How to handle input that cannot be bound to game objects

In an interpreter based authoring system, how would it handle input that cannot or should not be bound to real objects in the game? I mean input like “take a break” or “hit the road” (the latter meaning to leave).

Consider this:

(when there is no road object in scope)

hit the road
You don’t see that here.


(when standing on the road)

hit the road
What do you want to hit the road with?

The way I would want the interpreter to respond:

hit the road
Do you mean
1.Leave to the north
2.Leave to the south
3.Break the road surface with something
Enter a number from 1 to 3:

I tried “get some rest” with an Infocom, Inform and 2 Dialog games and they all don’t understand (you don’t see that here, I only understood you willing to take something… ).

Any ideas?

I would handle those as intransitive verbs, like “wait” or “look”. They just so happen to be made up of multiple words.

In Inform, something like Understand "take a/-- break" as waiting. In Dialog, (grammar [take a break] for [wait]). A good parser should be able to distinguish this from taking an object, as long as there’s no “break” in scope.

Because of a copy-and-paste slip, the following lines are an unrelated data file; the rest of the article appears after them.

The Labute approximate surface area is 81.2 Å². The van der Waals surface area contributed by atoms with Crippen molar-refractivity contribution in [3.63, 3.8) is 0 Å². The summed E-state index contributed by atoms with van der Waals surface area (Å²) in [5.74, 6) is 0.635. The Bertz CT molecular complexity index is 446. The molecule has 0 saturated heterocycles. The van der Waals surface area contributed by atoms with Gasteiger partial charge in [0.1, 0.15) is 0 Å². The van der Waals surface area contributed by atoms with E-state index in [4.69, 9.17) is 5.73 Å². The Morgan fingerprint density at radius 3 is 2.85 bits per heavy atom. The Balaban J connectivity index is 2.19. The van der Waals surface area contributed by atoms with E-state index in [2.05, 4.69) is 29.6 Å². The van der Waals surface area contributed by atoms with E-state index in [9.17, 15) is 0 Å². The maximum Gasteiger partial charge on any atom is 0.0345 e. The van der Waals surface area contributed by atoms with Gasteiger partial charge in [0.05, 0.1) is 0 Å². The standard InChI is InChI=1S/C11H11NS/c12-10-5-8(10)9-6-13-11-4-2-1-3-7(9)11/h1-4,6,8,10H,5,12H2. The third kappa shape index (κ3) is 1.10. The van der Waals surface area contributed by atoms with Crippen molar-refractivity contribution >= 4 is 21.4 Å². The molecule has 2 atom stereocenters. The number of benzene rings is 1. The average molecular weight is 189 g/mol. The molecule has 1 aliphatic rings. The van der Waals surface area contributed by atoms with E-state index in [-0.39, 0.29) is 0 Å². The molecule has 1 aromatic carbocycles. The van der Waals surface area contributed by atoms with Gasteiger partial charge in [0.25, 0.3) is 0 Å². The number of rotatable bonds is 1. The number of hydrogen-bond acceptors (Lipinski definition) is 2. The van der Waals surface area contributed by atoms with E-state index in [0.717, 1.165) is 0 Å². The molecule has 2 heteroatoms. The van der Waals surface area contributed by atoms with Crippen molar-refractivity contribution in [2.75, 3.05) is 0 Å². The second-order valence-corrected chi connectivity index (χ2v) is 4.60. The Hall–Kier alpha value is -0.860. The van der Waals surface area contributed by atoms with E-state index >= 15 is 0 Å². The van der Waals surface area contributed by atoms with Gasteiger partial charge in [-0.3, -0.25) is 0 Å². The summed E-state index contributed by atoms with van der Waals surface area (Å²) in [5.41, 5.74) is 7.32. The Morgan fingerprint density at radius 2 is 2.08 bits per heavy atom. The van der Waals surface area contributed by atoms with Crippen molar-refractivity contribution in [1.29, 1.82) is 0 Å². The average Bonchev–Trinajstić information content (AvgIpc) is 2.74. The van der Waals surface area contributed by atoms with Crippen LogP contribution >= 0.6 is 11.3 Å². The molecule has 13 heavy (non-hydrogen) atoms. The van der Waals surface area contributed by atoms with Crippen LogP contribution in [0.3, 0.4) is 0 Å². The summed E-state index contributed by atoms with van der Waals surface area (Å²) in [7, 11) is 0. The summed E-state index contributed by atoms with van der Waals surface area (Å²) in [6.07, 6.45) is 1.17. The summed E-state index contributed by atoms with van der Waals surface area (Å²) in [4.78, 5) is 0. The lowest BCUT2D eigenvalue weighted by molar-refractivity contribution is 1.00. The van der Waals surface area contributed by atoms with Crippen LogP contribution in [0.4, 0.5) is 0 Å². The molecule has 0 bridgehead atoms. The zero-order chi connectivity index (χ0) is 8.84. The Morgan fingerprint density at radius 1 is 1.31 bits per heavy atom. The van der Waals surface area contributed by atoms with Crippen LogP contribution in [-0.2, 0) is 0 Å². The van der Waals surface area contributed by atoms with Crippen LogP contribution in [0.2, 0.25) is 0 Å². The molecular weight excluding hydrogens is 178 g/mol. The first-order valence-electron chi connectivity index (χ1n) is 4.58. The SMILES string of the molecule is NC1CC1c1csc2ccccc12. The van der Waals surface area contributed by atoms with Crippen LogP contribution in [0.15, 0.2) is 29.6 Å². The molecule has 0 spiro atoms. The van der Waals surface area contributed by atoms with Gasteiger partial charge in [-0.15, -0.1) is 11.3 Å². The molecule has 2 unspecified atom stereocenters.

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Or, for the other example, Understand "get some/-- rest" as waiting.

The only question is whether you want to support the full object-style range of synonyms (TAKE REST, TAKE A REST, GET REST, GET SOME REST… maybe SLEEP as a synonym for all of the above…)

If you want all of those variations, it might be easier to define a “sleep” object, out of world but always in scope, and go through the regular Taking action. However, you’d have to do some extra fussing to make sure the sleep object was disfavored for disambiguation, excluded from “all”, etc.

As per Zarf’s suggestion I made an in game object called “unbound” with an attribute called “unbound”. Whenever the parser cannot map the first noun to an object in scope, it will load the noun’s word id in the unbound attribute and kick the unbound object.

The object will check if the current action combined with the noun has a special meaning and if so, execute the code that goes with it. Next, control is handed back to the parser. If there was no special meaning, the pasrser will print the “you don’t see …. “ message.

I’m currently testing it and it seems to work.

Heh. I thought I was suggesting After deciding the scope of the player: place the sleep in scope. But if it works, good!

(In fact my suggestion requires additional futzing to bypass the takeability requirements of the TAKE action.)

Uhmm, I’m not on Inform… But the suggestion for a dedicated object really helped.